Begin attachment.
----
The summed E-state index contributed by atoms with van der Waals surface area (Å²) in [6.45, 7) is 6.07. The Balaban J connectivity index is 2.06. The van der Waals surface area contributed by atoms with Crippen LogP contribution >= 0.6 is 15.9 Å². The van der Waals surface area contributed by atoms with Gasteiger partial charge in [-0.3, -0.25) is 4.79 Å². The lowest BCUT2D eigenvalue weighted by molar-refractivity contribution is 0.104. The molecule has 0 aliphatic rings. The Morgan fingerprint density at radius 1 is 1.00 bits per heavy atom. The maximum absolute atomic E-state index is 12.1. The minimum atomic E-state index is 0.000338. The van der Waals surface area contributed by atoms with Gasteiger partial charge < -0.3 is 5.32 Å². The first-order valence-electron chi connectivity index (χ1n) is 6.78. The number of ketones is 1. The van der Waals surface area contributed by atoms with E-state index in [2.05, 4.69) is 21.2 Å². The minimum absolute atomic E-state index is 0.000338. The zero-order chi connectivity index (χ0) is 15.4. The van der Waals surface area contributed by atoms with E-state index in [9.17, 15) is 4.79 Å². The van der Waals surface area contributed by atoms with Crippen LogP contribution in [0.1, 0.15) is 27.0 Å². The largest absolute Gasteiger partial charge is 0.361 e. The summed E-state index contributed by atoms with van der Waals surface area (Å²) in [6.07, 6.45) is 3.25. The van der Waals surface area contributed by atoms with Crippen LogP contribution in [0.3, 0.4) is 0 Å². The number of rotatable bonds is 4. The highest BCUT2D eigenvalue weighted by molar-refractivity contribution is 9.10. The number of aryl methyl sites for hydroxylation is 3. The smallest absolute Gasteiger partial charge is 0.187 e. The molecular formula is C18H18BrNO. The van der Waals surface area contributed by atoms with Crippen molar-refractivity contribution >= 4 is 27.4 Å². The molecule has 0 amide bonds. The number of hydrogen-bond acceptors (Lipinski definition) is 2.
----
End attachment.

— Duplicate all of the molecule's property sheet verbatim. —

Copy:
The summed E-state index contributed by atoms with van der Waals surface area (Å²) in [6.45, 7) is 6.07. The Balaban J connectivity index is 2.06. The van der Waals surface area contributed by atoms with Crippen LogP contribution >= 0.6 is 15.9 Å². The van der Waals surface area contributed by atoms with Gasteiger partial charge in [-0.3, -0.25) is 4.79 Å². The lowest BCUT2D eigenvalue weighted by molar-refractivity contribution is 0.104. The molecule has 0 aliphatic rings. The Morgan fingerprint density at radius 1 is 1.00 bits per heavy atom. The maximum absolute atomic E-state index is 12.1. The minimum atomic E-state index is 0.000338. The van der Waals surface area contributed by atoms with Gasteiger partial charge < -0.3 is 5.32 Å². The first-order valence-electron chi connectivity index (χ1n) is 6.78. The number of ketones is 1. The van der Waals surface area contributed by atoms with E-state index in [2.05, 4.69) is 21.2 Å². The minimum absolute atomic E-state index is 0.000338. The zero-order chi connectivity index (χ0) is 15.4. The van der Waals surface area contributed by atoms with E-state index in [9.17, 15) is 4.79 Å². The van der Waals surface area contributed by atoms with Crippen LogP contribution in [0.1, 0.15) is 27.0 Å². The largest absolute Gasteiger partial charge is 0.361 e. The summed E-state index contributed by atoms with van der Waals surface area (Å²) in [6.07, 6.45) is 3.25. The van der Waals surface area contributed by atoms with Crippen LogP contribution in [0.3, 0.4) is 0 Å². The number of rotatable bonds is 4. The highest BCUT2D eigenvalue weighted by molar-refractivity contribution is 9.10. The number of aryl methyl sites for hydroxylation is 3. The smallest absolute Gasteiger partial charge is 0.187 e. The molecular formula is C18H18BrNO. The van der Waals surface area contributed by atoms with Crippen molar-refractivity contribution >= 4 is 27.4 Å². The molecule has 0 amide bonds. The number of hydrogen-bond acceptors (Lipinski definition) is 2.